One of the U.S. government's more obscure yet curious programs received some unwanted publicity on the Fourth of July when Egyptian immigrant Hesham Mohamed Hadayet killed two Jews at the Israeli El Al Airline counter of Los Angeles International Airport. Hadayet had been scheduled for deportation in 1997, but was allowed to remain in America when his wife's application to receive a coveted "green card" for permanent residency was randomly drawn by the State Department from the millions of applicants to the annual Diversity Visa Lottery. What is this Diversity Visa Lottery that so few Americans have heard of, yet is of such avid interest around the world that anti-government riots raged in the impoverished African country of Sierra Leone in 1997 when 5,000 lottery applications mailed by locals were found floating in the Freetown harbor? In the latest drawing, 8.7 million foreigners filed free applications. Permanent residency visas will then be handed out to 50,000 individuals from 167 countries. (That's 174 applications per green card granted.) The lottery accounts for about 7 percent of all legal immigrants to the United States. According to New York City immigration lawyer Richard Madison, "The purpose of the diversity lottery is to make the immigrant population of the United States more varied." Mark Krikorian of the Center for Immigration Studies, who advocates abolition of the program, said, "The lottery is premised on the belief that America needs immigrants as such - not people with relatives here, or with job offers, or fleeing persecution - just more random people." The program allows more immigration from countries that don't send America large numbers of immigrants through the normal channels of family reunification (which accounted for 72 percent of all immigrants in 1998), employer sponsorship (12 percent, which includes the employee's spouses and children), and refugee status (8 percent). When the 1965 immigration law opened the new era of mass immigration, a few Asian and Latin American countries quickly came to dominate the flow of immigrants. Those early arrivers, in turn, brought in their relatives who eventually brought in their relatives - what's called "chain migration." This left very little opportunity for people from countries that hadn't gotten in on the system early to qualify to immigrate. Oddly enough, the diversity lottery originated as a way to bring more whites to the United States. White ethnic politicians in America felt that their distant relatives in Europe had been squeezed out by chain migration from the Third World. So, natives of the 14 largest sources of legal immigrants such as Mexico, India and China - are banned from participating. In particular, Sen. Edward Kennedy, D-Mass., saw a diversity lottery as a way to boost the number of legal Irish immigrants. Krikorian explained, "It was cooked up in the 1986 law to provide a way to amnesty Irish illegal aliens, since the main amnesty in that law primarily benefitted Mexicans. In fact, to this day the lottery is often referred to by congressmen and their staff as ‘The Irish Program.' But as the program evolved, and as there were fewer and fewer Irish illegals, its emphasis changed, and it's now more accurately described as the Middle Eastern, East European and African program." Only 331 visas were awarded to Irish applicants this year. Requirements for qualifying are fairly minimal. To be eligible to win permanent residency, a high school diploma is required. Failing that, the lucky winner can still get by with "two years of work experience ... in an occupation that requires at least two years of training or experience." Winners also must undergo a physical exam and a background police check. Interestingly, this program run by the State Department increases immigration from the seven countries that the State Department has declared "state sponsors of international terrorism" - Iran (768 visas this year), Iraq (71), Syria (62), Libya (61), Cuba (529), North Korea (four) and Sudan (1,297). It also awards permanent residency to the natives of two countries that are the prime sources of al Qaida - the network of suspected terrorists Saudi Arabia (38) and Egypt (1,551). Other participating countries with active Islamist terrorist elements include Algeria (834), Lebanon (62) and Yemen (45). The overwhelming majority of the winners of the lottery are not terrorists, of course. Ellie Azoulay of the American Immigration Center, a business that checks and submits lottery applications for $40, described two winners he knows personally. "One is my own mother, who won the DV1998 lottery program." "The other," he continued, "is a friend who won the DV1999 lottery - a degreed academic professional, who came over to the USA as soon as her visa was issued. Since she has been in this country, she has been working and studying to finish her doctorate degree at a local university. She also works full time at a pharmaceutical company, and has a weekend job to pay for her schooling. They are both hard-working, honest individuals." Despite the enormous number of applications received annually, the government makes no attempt to skim the cream off the top. The lottery truly is a lottery. Rather than try to choose those applicants whose skills would most benefit America, the government simply draws blindly. Judith Golub, a spokeswoman for the American Immigration Lawyers Association, defended the arbitrariness of the selection process, saying, "Maybe it serves to reflect who we are as a nation. This country has always valued diversity." Of course, it's not logically necessary for the program to be a lottery for it to maintain its current commitment to diversity. The government could simply keep the present national quotas and just fill them with the highest potential applicants out of all those applying from each particular country. While Americans sometimes seem uncomfortable choosing among immigration candidates, Canada uses a point system to try to identify those would-be immigrants who possess the "human capital" to most benefit Canada as a whole. Minister of Citizenship and Immigration Elinor Caplan explained, "Independent skilled immigrants (the largest single class of those admitted to Canada) are selected on the basis of their potential contribution to Canada's economic and social well-being." In fact, potential immigrants to Canada can quickly determine whether they are desirable enough to qualify for an interview with a Canadian immigration officer. They need only visit the official immigration Web site at cic.gc.ca for about 15 minutes. There they can answer nine questions about themselves involving qualifications such as education, profession, age and language. Those scoring at least 60 out of 100 can advance to the second stage of Canada's immigrant selection process. America's refusal to choose non-randomly among diversity visa applicants appears costly. A National Academy of Sciences study found that immigrants with below a high school education cost the country $90,000 net over their lifetimes, while those with the equivalent of a high school education cost the United States $30,000. But immigrants with a college education or more brought a net benefit to the nation of $100,000. By this calculation, over the course of a decade, the lifetime opportunity cost of admitting 500,000 high school graduates rather than the same number of college graduates would be $65 billion. Others don't want to just reform the diversity visa lottery. Rep. Tom Tancredo, R-Colo., the head of the fast-growing Immigration Reform Caucus, has called for abolishing the diversity visa lottery. Krikorian agreed. "The sooner the lottery is abolished the better," he argued. "There's no need for it; no constituency for it; and it's harmful. "Not only does it plant the idea of immigrating to the United States in the minds of people who had not previously considered it," Krikorian went on, "but those who succeed create brand-new immigration chains from places which didn't use to send immigrants. No one wakes up in Uruguay and says, "Today, I will move to Hoboken!" People only go to places where they already have friends or relatives. Any kind of lottery creates more networks of this kind, guaranteeing future illegal immigration from places that had no previous ties to the United States.'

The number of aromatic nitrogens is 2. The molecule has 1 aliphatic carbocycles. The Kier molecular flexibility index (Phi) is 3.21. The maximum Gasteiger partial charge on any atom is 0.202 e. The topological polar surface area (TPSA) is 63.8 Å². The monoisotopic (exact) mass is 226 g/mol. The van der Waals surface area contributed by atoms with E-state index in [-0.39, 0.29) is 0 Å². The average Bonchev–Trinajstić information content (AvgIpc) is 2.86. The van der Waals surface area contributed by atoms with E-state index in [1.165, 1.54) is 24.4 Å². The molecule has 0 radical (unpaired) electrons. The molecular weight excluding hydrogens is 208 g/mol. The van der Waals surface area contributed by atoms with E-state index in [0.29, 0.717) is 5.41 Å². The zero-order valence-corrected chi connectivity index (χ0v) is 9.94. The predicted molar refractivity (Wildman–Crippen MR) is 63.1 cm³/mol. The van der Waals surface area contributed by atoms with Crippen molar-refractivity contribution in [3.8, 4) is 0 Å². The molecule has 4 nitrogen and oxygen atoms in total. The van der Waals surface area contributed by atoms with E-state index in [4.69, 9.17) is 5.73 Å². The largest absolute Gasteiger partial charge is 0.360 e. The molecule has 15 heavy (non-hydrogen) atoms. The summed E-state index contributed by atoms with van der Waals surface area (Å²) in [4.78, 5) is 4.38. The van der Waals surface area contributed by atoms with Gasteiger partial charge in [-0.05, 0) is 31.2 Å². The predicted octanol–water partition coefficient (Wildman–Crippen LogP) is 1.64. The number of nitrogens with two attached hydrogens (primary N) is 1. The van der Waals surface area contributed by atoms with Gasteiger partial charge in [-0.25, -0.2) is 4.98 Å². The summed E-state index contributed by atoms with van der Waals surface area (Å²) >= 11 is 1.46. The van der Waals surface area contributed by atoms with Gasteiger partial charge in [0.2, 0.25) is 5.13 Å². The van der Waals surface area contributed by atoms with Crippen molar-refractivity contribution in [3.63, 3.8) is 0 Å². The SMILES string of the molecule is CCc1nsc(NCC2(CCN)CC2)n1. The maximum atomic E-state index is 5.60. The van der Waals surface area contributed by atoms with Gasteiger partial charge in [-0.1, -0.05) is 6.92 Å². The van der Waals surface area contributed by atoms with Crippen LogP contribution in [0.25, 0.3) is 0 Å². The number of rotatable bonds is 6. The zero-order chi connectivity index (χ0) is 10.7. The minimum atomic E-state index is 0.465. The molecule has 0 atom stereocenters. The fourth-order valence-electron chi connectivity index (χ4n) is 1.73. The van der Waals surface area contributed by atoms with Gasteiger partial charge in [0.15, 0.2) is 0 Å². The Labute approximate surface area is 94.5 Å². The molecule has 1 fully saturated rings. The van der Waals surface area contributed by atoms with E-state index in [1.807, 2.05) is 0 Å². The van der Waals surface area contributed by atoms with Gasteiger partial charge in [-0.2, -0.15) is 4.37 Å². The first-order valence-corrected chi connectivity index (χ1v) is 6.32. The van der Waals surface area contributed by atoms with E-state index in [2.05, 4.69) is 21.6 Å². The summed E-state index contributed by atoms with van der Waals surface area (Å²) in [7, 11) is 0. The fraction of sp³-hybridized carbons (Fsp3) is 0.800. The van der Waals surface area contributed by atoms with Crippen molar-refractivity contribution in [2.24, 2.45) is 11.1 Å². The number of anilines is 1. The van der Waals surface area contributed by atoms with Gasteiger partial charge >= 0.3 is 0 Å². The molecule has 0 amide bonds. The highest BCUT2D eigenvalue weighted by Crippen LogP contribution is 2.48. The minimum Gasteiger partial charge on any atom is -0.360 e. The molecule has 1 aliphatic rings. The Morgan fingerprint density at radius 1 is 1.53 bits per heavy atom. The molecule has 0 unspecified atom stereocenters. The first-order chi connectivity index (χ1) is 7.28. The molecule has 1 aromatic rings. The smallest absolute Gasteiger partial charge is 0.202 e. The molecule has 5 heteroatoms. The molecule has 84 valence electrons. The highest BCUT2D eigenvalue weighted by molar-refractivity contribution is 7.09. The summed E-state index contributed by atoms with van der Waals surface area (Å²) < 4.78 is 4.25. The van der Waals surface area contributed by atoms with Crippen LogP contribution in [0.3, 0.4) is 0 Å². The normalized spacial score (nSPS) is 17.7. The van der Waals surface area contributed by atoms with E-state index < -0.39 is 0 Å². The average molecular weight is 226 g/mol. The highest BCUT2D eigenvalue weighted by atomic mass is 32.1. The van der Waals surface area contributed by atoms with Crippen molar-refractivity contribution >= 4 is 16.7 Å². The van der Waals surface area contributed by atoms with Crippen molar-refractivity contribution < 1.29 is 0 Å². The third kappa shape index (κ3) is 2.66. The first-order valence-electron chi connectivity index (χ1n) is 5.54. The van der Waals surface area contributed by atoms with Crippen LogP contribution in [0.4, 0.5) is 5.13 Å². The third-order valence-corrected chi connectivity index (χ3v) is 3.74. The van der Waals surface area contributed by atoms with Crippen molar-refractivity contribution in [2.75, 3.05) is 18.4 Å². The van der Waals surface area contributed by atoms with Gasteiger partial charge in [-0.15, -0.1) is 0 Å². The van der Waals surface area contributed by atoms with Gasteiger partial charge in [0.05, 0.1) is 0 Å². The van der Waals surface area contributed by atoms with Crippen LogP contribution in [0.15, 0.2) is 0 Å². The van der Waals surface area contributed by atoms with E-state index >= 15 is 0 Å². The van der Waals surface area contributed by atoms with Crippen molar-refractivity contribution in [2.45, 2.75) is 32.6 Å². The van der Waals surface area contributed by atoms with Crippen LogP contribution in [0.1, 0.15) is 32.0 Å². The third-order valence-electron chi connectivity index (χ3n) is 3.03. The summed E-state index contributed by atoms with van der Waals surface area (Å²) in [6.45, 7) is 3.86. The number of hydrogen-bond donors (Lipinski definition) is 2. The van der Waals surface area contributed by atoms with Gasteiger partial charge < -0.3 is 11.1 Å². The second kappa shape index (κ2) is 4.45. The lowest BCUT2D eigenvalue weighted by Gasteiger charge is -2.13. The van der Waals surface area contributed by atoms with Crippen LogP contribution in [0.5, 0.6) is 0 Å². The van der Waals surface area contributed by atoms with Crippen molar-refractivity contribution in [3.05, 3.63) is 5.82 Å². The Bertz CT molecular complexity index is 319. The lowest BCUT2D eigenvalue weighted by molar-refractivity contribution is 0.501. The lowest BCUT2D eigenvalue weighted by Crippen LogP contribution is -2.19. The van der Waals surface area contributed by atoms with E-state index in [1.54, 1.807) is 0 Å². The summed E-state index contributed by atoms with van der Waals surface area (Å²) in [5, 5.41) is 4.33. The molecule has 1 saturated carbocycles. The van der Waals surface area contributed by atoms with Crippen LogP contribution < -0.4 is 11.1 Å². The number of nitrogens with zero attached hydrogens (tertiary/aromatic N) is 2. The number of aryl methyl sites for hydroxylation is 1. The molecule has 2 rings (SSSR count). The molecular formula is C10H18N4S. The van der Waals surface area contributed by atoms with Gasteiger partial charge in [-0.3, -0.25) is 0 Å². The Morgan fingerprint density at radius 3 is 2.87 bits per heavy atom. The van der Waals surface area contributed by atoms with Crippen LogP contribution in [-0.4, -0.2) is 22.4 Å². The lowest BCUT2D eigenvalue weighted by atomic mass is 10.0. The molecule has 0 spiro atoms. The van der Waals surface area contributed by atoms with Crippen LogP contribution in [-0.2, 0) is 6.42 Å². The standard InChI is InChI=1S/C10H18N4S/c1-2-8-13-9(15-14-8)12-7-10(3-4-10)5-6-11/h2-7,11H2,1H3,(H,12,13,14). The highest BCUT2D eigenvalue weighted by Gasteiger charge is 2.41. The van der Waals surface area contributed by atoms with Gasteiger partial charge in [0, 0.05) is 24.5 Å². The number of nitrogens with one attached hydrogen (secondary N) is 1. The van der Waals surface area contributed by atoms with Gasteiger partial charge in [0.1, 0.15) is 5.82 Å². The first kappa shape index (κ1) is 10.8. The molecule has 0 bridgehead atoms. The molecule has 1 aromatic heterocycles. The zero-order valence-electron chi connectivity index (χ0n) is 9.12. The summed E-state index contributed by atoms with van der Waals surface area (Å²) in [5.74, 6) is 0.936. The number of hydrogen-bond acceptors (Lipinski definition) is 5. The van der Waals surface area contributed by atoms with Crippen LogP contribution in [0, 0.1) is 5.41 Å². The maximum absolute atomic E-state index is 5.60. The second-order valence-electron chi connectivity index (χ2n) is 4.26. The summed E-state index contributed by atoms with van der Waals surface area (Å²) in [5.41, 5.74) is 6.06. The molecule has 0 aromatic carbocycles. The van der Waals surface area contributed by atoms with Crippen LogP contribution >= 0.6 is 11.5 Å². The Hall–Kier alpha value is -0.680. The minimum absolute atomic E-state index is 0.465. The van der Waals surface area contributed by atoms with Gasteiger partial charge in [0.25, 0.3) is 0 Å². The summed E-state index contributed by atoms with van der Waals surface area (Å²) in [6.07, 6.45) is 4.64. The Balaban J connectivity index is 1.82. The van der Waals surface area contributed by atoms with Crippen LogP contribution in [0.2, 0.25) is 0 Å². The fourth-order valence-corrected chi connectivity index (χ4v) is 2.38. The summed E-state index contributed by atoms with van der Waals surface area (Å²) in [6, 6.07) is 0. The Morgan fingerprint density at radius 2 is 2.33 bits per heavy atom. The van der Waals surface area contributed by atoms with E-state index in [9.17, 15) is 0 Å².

The Curious Immigration Lottery
Published in The Social Contract
Volume 13, Number 1 (Fall 2002)
Issue theme: "Earth policy in the making: highlighting the work of Lester Brown"
Copyright 2007 The Social Contract Press, 445 E Mitchell Street, Petoskey, MI 49770; ISSN 1055-145X
(Article copyrights extend to the first date the article was published in The Social Contract)